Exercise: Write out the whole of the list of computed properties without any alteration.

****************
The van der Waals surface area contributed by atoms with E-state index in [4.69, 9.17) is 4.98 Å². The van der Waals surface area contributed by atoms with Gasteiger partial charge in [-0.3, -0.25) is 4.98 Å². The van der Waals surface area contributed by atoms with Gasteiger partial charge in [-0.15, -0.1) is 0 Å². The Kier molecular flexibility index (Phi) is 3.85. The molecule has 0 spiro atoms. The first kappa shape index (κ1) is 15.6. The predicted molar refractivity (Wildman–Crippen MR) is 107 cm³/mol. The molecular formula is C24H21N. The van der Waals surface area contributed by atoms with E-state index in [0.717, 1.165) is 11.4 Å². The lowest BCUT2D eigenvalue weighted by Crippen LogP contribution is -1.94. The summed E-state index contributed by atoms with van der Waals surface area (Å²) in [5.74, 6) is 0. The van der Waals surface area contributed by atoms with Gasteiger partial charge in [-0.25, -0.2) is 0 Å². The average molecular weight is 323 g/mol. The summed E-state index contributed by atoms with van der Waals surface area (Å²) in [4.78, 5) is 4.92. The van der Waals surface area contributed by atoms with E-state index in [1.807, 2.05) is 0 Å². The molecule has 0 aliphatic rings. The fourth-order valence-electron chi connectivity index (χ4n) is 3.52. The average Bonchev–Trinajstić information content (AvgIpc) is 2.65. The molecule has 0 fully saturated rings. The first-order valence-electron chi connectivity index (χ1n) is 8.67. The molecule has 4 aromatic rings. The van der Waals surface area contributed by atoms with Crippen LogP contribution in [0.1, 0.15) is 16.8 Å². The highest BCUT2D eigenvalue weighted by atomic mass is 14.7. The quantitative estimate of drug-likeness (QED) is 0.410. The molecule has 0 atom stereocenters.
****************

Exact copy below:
The van der Waals surface area contributed by atoms with E-state index in [4.69, 9.17) is 4.98 Å². The van der Waals surface area contributed by atoms with Gasteiger partial charge in [-0.3, -0.25) is 4.98 Å². The van der Waals surface area contributed by atoms with Gasteiger partial charge in [-0.15, -0.1) is 0 Å². The Kier molecular flexibility index (Phi) is 3.85. The molecule has 0 spiro atoms. The first kappa shape index (κ1) is 15.6. The predicted molar refractivity (Wildman–Crippen MR) is 107 cm³/mol. The molecular formula is C24H21N. The van der Waals surface area contributed by atoms with E-state index in [0.717, 1.165) is 11.4 Å². The lowest BCUT2D eigenvalue weighted by Crippen LogP contribution is -1.94. The summed E-state index contributed by atoms with van der Waals surface area (Å²) in [5.74, 6) is 0. The van der Waals surface area contributed by atoms with Gasteiger partial charge in [-0.25, -0.2) is 0 Å². The average molecular weight is 323 g/mol. The summed E-state index contributed by atoms with van der Waals surface area (Å²) in [4.78, 5) is 4.92. The van der Waals surface area contributed by atoms with E-state index in [1.807, 2.05) is 0 Å². The molecule has 0 aliphatic rings. The fourth-order valence-electron chi connectivity index (χ4n) is 3.52. The average Bonchev–Trinajstić information content (AvgIpc) is 2.65. The molecule has 0 fully saturated rings. The first-order valence-electron chi connectivity index (χ1n) is 8.67. The molecule has 4 aromatic rings. The van der Waals surface area contributed by atoms with Crippen LogP contribution in [0.1, 0.15) is 16.8 Å². The highest BCUT2D eigenvalue weighted by atomic mass is 14.7. The quantitative estimate of drug-likeness (QED) is 0.410. The molecule has 0 atom stereocenters.